Name changes: If you are planning to change your name after your divorce, if there are going to be any asset or property transfers, it's a good idea to wait until all the transfers have been completed. Account transfers can be a bit of a challenge under normal circumstances so introducing another name can complicate and delay the account transfer process.
Potential Tax Ramifications due to Divorce
There are things to be aware of to avoid an unexpected tax bill at the end of the year. If you are receiving spousal support, you need to account for taxes. Find a Certified Public Accountant (CPA) to help you estimate the taxes you will pay on the spousal support that you receive. I found it interesting that most of the divorcees that I have worked had spouses who prepared their taxes themselves. Regardless of the complexity of your tax situation, if you have never filed a tax return and have little interest in doing so, it will be money well spent to hire a CPA to prepare your taxes every year.
Additionally, if you are receiving a taxable, non-retirement investment account as part of your divorce settlement, be sure to review each investment in the account to estimate the unrealized capital gains or losses in the account. This will help you make smart decisions when you need cash or want to rebalance the account to an investment allocation that matches your risk tolerance, age, and goals.
If you have retirement accounts, such as a Traditional IRA, 401(k) or other type of retirement plan, you need to be aware of how withdrawals from these types of accounts are handled. If you are under the age of 59½ and want to begin taking withdrawals from the account, the money withdrawn will be taxed at federal and state income tax rates, along with a 10% penalty. If you are over the age of 59½, you only pay federal and state income taxes. Typically, it's best to have the taxes withheld at the time you take the withdrawal.
However, there is a provision under Section 72(t) of the Internal Revenue Code that eliminates the 10% penalty for withdrawals from a company sponsored retirement plan prior to age 59½ when withdrawals are after divorce. The QDRO drafted by the attorney needs to specify what portion of the amount to be transferred will go into an IRA account and what portion will be paid to the recipient in cash. It's important to review the plan sponsor's rules to be certain this type of transfer is permitted. Section 72(t) cannot be used with IRA accounts. This election can be very helpful when most assets are held in retirement accounts and one party needs cash.
When You Need Help Handling Investments
If you are lacking the expertise to manage investments or have little interest in this area, you should look to hire a professional for help. A Certified Financial Planner Professional (CFP) can help you manage your investments to ensure that you are invested properly for your age, risk tolerance, financial situation and goals. A CFP can also work with you to develop a financial plan to confirm that your spending, investment allocation, and goals are working together so you can live the best life possible with the money you have.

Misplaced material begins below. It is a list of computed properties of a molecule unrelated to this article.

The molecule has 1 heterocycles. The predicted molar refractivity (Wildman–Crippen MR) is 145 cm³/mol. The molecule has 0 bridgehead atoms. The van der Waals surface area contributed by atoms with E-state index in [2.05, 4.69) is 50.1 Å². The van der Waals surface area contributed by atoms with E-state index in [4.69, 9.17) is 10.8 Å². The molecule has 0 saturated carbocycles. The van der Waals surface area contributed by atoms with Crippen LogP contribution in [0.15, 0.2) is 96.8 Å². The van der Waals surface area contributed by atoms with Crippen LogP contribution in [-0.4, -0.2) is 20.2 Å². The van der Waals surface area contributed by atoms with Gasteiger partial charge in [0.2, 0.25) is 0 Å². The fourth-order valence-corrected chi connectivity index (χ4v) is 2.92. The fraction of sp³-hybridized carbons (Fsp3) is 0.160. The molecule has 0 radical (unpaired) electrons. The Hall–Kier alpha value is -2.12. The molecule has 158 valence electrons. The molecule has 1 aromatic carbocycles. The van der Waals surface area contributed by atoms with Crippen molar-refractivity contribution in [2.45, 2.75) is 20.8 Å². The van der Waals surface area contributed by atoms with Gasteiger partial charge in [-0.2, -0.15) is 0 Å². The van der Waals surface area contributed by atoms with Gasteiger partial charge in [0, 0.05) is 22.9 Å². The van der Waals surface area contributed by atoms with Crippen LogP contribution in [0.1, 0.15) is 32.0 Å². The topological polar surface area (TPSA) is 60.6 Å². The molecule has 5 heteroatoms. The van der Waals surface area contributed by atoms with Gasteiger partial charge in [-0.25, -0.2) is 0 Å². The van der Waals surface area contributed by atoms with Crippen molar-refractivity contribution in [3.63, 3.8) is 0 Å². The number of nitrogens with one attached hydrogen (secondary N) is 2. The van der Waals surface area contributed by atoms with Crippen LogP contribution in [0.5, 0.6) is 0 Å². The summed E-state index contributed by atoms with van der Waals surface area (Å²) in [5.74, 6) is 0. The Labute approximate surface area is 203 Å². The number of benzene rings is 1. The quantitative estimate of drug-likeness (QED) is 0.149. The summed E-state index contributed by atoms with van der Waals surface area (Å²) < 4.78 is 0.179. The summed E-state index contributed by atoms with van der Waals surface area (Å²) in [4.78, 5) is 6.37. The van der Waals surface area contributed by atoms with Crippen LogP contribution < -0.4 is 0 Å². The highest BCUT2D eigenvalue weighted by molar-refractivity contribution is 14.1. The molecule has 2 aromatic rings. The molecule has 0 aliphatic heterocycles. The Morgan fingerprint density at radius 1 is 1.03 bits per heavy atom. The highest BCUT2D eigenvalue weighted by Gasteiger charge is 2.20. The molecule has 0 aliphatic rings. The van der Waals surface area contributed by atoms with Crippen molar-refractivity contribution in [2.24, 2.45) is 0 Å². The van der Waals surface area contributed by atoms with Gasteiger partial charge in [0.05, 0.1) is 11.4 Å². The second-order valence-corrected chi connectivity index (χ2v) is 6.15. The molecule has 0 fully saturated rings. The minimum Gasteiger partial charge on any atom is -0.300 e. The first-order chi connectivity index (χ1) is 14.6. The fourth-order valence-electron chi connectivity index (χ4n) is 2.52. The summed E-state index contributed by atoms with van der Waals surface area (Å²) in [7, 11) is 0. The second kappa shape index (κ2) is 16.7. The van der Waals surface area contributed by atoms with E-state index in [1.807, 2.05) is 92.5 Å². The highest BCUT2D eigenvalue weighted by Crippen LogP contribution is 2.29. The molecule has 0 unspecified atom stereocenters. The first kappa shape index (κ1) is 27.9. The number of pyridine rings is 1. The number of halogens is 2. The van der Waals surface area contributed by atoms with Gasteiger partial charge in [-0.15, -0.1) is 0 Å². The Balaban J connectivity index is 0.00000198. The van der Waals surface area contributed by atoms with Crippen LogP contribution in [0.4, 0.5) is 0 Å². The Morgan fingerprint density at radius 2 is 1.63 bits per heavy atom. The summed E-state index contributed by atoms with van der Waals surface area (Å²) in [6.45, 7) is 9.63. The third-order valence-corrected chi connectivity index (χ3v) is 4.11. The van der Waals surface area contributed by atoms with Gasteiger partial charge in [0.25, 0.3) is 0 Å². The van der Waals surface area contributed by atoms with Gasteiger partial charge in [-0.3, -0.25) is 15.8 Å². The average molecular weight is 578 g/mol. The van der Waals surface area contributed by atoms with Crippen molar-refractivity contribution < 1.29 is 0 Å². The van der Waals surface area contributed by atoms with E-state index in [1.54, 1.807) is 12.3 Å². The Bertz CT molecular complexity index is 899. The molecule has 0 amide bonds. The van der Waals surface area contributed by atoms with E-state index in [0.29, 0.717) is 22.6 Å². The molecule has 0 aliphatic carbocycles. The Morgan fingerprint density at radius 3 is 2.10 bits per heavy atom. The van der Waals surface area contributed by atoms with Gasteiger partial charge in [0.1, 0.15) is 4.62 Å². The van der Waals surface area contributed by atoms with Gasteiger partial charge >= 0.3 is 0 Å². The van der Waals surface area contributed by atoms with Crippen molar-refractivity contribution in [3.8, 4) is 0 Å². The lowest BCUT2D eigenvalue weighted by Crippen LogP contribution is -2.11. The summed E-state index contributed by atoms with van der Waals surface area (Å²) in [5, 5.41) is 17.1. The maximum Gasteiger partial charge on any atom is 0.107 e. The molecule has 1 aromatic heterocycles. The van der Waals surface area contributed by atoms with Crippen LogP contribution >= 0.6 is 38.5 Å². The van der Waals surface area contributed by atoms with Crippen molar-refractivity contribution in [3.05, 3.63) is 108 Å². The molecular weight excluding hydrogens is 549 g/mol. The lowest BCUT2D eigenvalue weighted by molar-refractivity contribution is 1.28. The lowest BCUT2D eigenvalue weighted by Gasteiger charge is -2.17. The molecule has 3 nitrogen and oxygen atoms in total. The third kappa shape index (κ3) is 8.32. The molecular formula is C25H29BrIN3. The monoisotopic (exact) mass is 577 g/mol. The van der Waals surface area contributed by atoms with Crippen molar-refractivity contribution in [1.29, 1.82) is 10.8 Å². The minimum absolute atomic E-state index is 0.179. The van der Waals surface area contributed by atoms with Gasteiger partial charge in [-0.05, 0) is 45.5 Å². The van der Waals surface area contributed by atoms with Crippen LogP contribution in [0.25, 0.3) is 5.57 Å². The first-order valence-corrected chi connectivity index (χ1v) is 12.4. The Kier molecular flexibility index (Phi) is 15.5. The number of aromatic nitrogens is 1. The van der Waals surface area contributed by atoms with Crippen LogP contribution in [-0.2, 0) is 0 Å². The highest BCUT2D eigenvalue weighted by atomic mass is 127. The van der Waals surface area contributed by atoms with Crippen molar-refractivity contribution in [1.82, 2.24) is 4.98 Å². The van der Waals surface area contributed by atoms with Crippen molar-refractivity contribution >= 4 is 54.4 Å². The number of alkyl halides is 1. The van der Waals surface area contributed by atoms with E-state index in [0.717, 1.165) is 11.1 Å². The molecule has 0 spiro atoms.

One of the primary benefits in having a financial plan is that it creates a roadmap to see where you are now and then makes a path to get you to where you would like to be in the future. A financial plan also helps you review and coordinate all aspects of your finances. To find a Certified Financial Planner Professional in your area, go to www.letsmakeaplan.org and enter your city, state or zip code on the landing page.
Know About Social Security Benefits
Your Social Security benefit is calculated based on your average indexed monthly earnings during the 35 years in which you earned the most. However, if you are divorced and were married for 10 years or longer, you are also eligible to receive benefits based on your ex-spouse's record. If you receive benefits based on your ex-spouse's benefits, your benefit is equal to half of your ex-spouse's benefit at your full retirement age.
If you are eligible to receive benefits based on your own record as well, your benefit amount will be the higher of the two benefits. The benefit you receive has no effect on your ex-spouse's benefit.
For more information regarding Social Security benefits, check out the Social Security Administration's website.
A divorce will likely be the largest financial transaction that a person will experience during their lifetime. If you or someone you know is nearing retirement and planning to divorce, it's essential to make informed decisions during and after a divorce because the choices you make will impact both your short-term and long-term financial future. Along with hiring a good family law attorney, a Certified Divorce Financial Analyst (CDFA) can help you fully evaluate the long-term effects of the decisions you make during and after the divorce process and provide valuable information on the financial issues related to divorce. To find a Certified Divorce Financial Analyst in your area, visit www.institutedfa.com and click on the Find a CDFA button.
About the author: Cindy Turkington is a CFP Professional, a Certified Divorce Financial Analyst and the owner of Fair Trust Financial LLC in North Oaks, Minn. Turkington is also a member of FPA of Minnesota. Registered Representative, Securities offered through Cambridge Investment Research, Inc., a Broker/Dealer, Member FINRA/SIPC. Investment Advisor Representative, Cambridge Investment Research Advisors, Inc., a Registered Investment Advisor. Cambridge and Fair Trust Financial LLC are not affiliated. Cambridge does not provide legal or tax advice.